[CQ-Contest] Flex Radio Question

Tod Olson tod at k0to.us
Wed May 7 15:35:22 EDT 2014

From: "Jack Haverty." <k3fiv at arrl.net>
Date: Wednesday, May 7, 2014 at 12:49 AM
To: Tod Olson <tod at k0to.us>
Cc: Stuart Phillips <stu at ridgelift.com>, "cq-contest at contesting.com"
<cq-contest at contesting.com>
Subject: Re: [CQ-Contest] Flex Radio Question

On Mon, May 5, 2014 at 9:16 PM, Tod Olson <tod at k0to.us> wrote:
> What do you suppose are
> the considerations that seem to be slowing the adoption of the technology?

IMHO, it's all about software, especially the immaturity of the software.


That is a good analysis.  It brought to mind an event that happened when I
was editor of NCJ back in 1972-75. At that time someone sent me information
that indicated a W4 [I can't remember his call, but I suppose it is in one
of the NCJ¹s from 1974 or so] had used a computer to assist in logging a
contest. Bear in mind that this was prior to the time that some of us had
built our Personal Computers { Jobs & Wozniak, Olson & Olson, Bill Gates,
George Morrow, etc.  did it in about  in 1976} and that memory keyers were
new devices back in 1970 with some discussion about whether or not they
should be permitted in contesting.

As you point out, the development of the supporting software ‹ several
generations of it ‹ has made computer ³augmented² contesting a taken for
granted way to operate contests. I never want to go back to the hand written
dupe sheets!

If the RF performance of the front end(s) of the SDR receivers is comparable
to the non-SDR radios [that includes the ability to survive operator
mistakes] then what I know of the capability of the IF portions of the SDR¹s
vs. the capability of the multiple IF filter radios would suggest that raw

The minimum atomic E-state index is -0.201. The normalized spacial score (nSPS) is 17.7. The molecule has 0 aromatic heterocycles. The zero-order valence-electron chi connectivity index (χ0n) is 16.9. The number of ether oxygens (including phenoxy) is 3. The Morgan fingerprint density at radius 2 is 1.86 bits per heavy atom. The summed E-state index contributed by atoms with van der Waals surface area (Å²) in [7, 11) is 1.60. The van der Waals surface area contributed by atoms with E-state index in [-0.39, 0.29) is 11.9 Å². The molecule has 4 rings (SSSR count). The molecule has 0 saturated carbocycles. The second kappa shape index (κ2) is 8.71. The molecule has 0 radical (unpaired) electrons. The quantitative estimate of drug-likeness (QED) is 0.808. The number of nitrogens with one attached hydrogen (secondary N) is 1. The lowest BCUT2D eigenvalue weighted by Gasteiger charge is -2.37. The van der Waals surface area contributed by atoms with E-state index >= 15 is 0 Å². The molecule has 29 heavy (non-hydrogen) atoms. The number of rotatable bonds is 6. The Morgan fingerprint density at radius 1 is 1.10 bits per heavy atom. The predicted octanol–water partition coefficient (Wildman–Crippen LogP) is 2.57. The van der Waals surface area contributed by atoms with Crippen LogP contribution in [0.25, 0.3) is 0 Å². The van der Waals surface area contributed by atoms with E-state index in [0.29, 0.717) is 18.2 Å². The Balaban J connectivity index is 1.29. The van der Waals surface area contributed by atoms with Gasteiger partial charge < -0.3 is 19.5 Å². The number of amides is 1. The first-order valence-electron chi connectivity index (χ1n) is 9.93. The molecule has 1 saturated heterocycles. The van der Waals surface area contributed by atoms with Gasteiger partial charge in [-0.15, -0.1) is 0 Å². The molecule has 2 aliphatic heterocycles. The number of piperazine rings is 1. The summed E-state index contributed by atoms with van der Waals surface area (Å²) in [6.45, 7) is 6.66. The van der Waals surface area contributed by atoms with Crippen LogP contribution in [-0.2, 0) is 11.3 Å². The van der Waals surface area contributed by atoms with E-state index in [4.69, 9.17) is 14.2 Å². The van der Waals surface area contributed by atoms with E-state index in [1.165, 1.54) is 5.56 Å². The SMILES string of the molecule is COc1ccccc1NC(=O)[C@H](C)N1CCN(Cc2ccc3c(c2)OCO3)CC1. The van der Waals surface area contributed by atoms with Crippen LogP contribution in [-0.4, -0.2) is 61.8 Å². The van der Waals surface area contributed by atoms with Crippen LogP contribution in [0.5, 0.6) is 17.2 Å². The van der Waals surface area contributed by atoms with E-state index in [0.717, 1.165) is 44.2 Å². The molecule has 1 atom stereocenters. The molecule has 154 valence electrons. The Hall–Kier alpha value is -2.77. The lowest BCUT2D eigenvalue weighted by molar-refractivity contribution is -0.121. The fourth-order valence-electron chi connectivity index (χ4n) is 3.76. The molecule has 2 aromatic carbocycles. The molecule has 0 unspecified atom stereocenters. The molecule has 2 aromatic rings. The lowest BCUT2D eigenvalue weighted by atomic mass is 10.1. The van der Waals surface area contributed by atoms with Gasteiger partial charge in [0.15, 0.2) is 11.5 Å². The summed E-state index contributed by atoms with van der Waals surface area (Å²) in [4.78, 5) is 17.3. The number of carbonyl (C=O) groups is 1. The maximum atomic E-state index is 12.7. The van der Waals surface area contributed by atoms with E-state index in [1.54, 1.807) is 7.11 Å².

performance might well favor the SDR.

I am not sure that moving a mouse and clicking it will ever beat flicking a
switch or turning a knob for speed of execution in going to a new receiving
or transmitting state.  That suggests to me that someone will create and
perhaps market a piece of equipment that speeds up the selections that would
otherwise been done with mouse motions. A ³mechanical interface² if you
please.  With multi-threaded programs and multicore computers becoming
increasingly common and ever more capable I think that may be just a matter
of time. But even though we can postulate solutions, I have learned the hard
way that the Third Law of Life always prevails. ³The Head is Quicker than
the Hand².

In 1984 we knew that we could make a 3² HDD that would have 10MB storage
capacity. We knew that plated media, vertical recording, custom LSI or even
VLSI and number of Œin the lab¹ technologies would increase the recordable
bit densities. But it wasn¹t until after 2000 or so that all of the Œknown¹
pieces could actually be assembled  and production volumes for the high tech
components had lowered costs and the 1 GB drive appeared. Today we talk of 1
TB drives ‹ 1000 times more storage in the same spatial volume.

I sense that the SDR¹s of today have many, if not all, of the hardware and
software elements needed to effectively receive and transmit signals. But
the User Software that will allow almost everyone to use them as effectively
as they now use their ³Old Fashioned, but familiar² radios probably is one
or two software generations away.

I admit that there is a lot of speculation on my part in the above
paragraphs. I assure you it is all my current opinion which I am prepared to
change at any time when presented with new data that indicates I was
mistaken. I would be delighted to learn that the easy to install and use
User Software already exists. And perhaps the ³mechanical interface² I
mention has already been created and accepted.

I wish to thank everyone who has taken their time to share ideas and
experiences on this subject. I feel I have benefitted greatly from your

Best 73, 

Tod Olson, K0TO

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